New York Gov. Andrew Cuomo came under fire from the state’s Catholics after he signed a new law legalizing late-term abortions.
Catholic leaders in New York lamented the new “sad chapter” in the state after passage of the Reproductive Health Act this week, and blasted Cuomo for celebrating a law that runs counter to his faith, according to the Catholic News Agency.
“This is ‘progressive’?” Cardinal Timothy Dolan wrote in a blog post the night before the bill was passed as the head of Cuomo’s diocese in Albany pointed out the conflicts of the governor’s decision and his professed religion.
“Although in your recent State of the State address you cited your Catholic faith and said we should ‘stand with Pope Francis,’ your advocacy of extreme abortion legislation is completely contrary to the teachings of our pope and our Church,” Bishop of Albany Edward B. Scharfenberger wrote in an open letter to the Democratic governor before the bill was signed into law.
“Once truth is separated from fiction and people come to realize the impact of the bill, they will be shocked to their core. By that time, however, it may be too late to save the countless lives that will be lost or spare countless women lifelong regret,” he added.
Scharfenberger warned Cuomo that “this legislation threatens to rupture the communion between the Catholic faith and those who support the RHA even while professing to follow the Church, something that troubles me greatly as a pastor.”
“It is very difficult to understand how you can align yourself with Pope Francis and so vehemently advocate such profoundly destructive legislation,” he wrote, asking Cuomo if being pro-life will “one day be a hate crime in the State of New York.”
The new law, which allows abortion at “any time” to protect “a patient’s life or health,” allows non-doctors to perform abortions, and removes criminal penalties for abortion, paved the way for babies more than 24 weeks in the womb to be killed and became law on the anniversary of the landmark 1973 Supreme Court decision, Roe v. Wade, which legalized abortion.
The law shocked many and professionals refuted claims that pregnant women could face life-threatening issues that would require late term abortions to save their lives.
I want to clear something up so that there is absolutely no doubt.
I’m a Board Certified OB/GYN who has delivered over 2,500 babies.
There’s not a single fetal or maternal condition that requires third trimester abortion. Not one. Delivery, yes. Abortion, no.
— Omar L. Hamada, MD, MBA (@OmarHamada) January 23, 2019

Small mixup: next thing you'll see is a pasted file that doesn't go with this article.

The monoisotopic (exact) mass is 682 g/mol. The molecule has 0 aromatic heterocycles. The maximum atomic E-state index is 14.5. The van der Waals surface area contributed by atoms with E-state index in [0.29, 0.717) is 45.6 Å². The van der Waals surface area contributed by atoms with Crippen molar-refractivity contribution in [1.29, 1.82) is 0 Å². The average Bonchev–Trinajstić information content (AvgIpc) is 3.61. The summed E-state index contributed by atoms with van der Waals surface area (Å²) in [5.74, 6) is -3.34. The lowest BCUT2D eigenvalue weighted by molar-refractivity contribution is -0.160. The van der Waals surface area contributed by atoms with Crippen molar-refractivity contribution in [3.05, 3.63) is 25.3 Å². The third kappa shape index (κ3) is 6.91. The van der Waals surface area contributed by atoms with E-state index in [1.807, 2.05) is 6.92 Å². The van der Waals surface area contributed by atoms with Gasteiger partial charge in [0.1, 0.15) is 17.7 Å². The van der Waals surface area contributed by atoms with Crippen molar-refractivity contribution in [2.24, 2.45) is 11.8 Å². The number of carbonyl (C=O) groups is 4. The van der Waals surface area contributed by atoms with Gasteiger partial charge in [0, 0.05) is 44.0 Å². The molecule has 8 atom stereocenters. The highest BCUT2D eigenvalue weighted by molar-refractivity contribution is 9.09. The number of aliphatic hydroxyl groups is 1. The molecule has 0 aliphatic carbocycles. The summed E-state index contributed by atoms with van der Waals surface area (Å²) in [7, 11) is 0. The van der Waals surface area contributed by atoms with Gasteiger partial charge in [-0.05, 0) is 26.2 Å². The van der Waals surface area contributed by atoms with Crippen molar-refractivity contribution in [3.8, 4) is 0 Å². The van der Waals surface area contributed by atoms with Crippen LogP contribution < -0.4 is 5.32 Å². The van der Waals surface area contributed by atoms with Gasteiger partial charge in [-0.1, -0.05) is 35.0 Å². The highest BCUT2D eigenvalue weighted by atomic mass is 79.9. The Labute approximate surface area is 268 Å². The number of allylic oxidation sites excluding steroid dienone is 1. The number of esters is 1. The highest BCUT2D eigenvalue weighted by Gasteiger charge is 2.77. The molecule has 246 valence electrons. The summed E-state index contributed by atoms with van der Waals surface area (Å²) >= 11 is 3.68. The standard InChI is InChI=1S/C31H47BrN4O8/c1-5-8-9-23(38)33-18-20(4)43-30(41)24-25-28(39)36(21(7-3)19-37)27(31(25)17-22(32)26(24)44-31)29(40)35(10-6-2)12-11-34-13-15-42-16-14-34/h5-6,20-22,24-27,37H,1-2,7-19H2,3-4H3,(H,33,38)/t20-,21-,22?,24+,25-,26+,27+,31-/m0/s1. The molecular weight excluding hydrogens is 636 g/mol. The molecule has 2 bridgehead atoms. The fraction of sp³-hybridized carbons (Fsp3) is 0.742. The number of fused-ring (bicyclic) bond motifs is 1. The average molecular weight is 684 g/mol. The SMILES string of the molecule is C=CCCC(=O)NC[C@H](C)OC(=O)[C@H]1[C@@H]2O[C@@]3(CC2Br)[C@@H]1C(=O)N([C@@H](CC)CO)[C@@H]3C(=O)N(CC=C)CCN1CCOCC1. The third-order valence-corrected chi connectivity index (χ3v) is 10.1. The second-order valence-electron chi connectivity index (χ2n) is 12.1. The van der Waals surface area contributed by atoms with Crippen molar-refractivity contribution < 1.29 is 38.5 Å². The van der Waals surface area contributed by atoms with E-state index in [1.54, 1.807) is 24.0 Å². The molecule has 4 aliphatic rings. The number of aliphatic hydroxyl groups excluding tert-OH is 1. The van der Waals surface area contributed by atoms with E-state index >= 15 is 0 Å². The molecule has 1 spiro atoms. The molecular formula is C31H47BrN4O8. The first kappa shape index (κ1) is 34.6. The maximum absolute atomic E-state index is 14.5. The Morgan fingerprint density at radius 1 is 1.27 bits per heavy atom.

Its passage on Tuesday was met with cheers and applause by state lawmakers and Cuomo used the sacred Ground Zero location to score political points by ordering that One World Trade Center in New York City be lit up in pink. The Cathedral of the Immaculate Conception, which is next to the Executive Mansion in Albany, tolled its bells in mourning however, and a sign by a Syracuse bookstore owner that he closed his doors for the day in mourning for “the thousands of babies that will die in the years to come” went viral.
“Our beloved state has become a more dangerous one for women and their unborn babies,” the state’s bishops said in a statement from the New York State Catholic Conference, according to CNA.
Monsignor Charles Pope slammed Cuomo in a blog post for the National Catholic Register, calling for an end to “the charade, even the lie, that Andrew Cuomo and others like him are Catholics in good standing.”
“There comes a time when something is so egregious and boldly sinful that it must be met with strong ecclesial and canonical penalties and remedies,” he wrote Wednesday, urging action against abortion supporters, and abortion-promoters like Cuomo.
Pope denounced the governor’s celebratory actions and comments that he hoped other states would follow New York’s example.
“This cannot be allowed to stand without canonical penalties,” Pope argued.
“I am not a canon lawyer, but the truth is clear that Gov. Andrew Cuomo is not in communion with the Catholic Church,” he wrote. “At this point, canonical penalties forbidding him to receive Holy Communion — or even, if possible, issuing a formal excommunication — are simply affirming what is already true and what he himself has done.”
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